Do you know if your baby chick is a cockerel or a pullet? If you aren’t sure, you’re not alone! It’s difficult to sex chicks when they are very young but thankfully there are ways to tell them apart, and we’re here to help!

Thankfully there are many methods to sex baby chickens, but most of them rely on spotting subtle differences. Here we’ll guide you through all those methods so you can easily identify the sex of your baby chicks. Let’s get started!

The Baby Chick Life Cycle

The Baby Chick Life Cycle
Image Credit: summersacres

Before we get into how to sex your chicks, it’s best to know all about the stages of their development. Wondering why? Because some processes of sexing them only work at specific times, like feathering out.

Here’s a quick reminder for the important chicken milestones you can follow.

All About the Feathers – In the first week, the downy fluff of these chicks will start molting. When you look closely, you’ll see that their first feathers will start growing.

Crowing and Combs – During the 7th to the 9th week, the chickens would’ve already established the flock’s pecking order. As for the cockerels, they might start crowing and their combs will look bigger and even redder than the pullets.

Teenage Chickens – Troublesome? Brats? Not really, but during the 9th to 15th week, your chicks will finally become teens! However, they will end up looking a bit awkward and gawky, plus their behavior patterns will start appearing.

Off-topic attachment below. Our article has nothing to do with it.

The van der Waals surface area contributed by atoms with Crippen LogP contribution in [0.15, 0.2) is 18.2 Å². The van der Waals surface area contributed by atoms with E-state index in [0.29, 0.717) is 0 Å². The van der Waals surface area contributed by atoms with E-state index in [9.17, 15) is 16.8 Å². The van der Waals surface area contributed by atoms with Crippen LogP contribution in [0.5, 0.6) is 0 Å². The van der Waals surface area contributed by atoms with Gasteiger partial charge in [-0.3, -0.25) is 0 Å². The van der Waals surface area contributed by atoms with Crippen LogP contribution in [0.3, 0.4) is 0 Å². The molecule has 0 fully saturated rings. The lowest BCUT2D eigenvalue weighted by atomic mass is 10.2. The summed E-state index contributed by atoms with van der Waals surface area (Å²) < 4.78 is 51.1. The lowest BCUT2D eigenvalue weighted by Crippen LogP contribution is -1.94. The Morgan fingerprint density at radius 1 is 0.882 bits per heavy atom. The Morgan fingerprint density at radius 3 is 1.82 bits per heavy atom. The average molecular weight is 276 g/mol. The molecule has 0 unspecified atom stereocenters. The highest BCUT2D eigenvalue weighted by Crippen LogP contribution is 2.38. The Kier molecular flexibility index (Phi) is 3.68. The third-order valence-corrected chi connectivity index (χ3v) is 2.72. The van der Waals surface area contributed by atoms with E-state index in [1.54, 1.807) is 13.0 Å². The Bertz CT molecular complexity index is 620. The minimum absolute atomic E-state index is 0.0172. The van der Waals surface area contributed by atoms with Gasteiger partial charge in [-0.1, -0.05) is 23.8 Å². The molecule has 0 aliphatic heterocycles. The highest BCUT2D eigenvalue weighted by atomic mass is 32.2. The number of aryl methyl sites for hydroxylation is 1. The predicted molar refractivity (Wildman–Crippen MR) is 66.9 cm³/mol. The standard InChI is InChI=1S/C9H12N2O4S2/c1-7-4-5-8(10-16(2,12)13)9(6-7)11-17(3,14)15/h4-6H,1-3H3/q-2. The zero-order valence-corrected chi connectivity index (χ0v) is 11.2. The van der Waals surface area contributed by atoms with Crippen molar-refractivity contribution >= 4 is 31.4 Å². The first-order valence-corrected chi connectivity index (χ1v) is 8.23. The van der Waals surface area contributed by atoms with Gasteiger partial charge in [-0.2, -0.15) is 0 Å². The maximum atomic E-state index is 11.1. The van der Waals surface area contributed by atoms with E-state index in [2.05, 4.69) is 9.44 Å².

It All Slows Down – Now when your chickens reach 16 to 20 weeks, you’ll notice the slowing down of their growth spurt. This is also the time they’ll start filling out. On the 13th week, you’ll notice the hackles and shackles growing on the cockerels. For the pullets, they’ll start squatting when they approach the point of laying.

Watching your chicks go through these stages will make you feel like a proud chicken parent. Moreover, it will also help you figure out their sex.

It’s also good to note that between the 5th and 7th weeks, you can start visually distinguishing the female chickens from the males. Unlike pullets, the cockerel’s wattles and combs are usually larger and develop earlier.

When it comes to their sizes, the females are usually smaller compared to the male chickens. Their main flight feathers are also generally longer, but the developing tail feathers of male chickens are larger in size.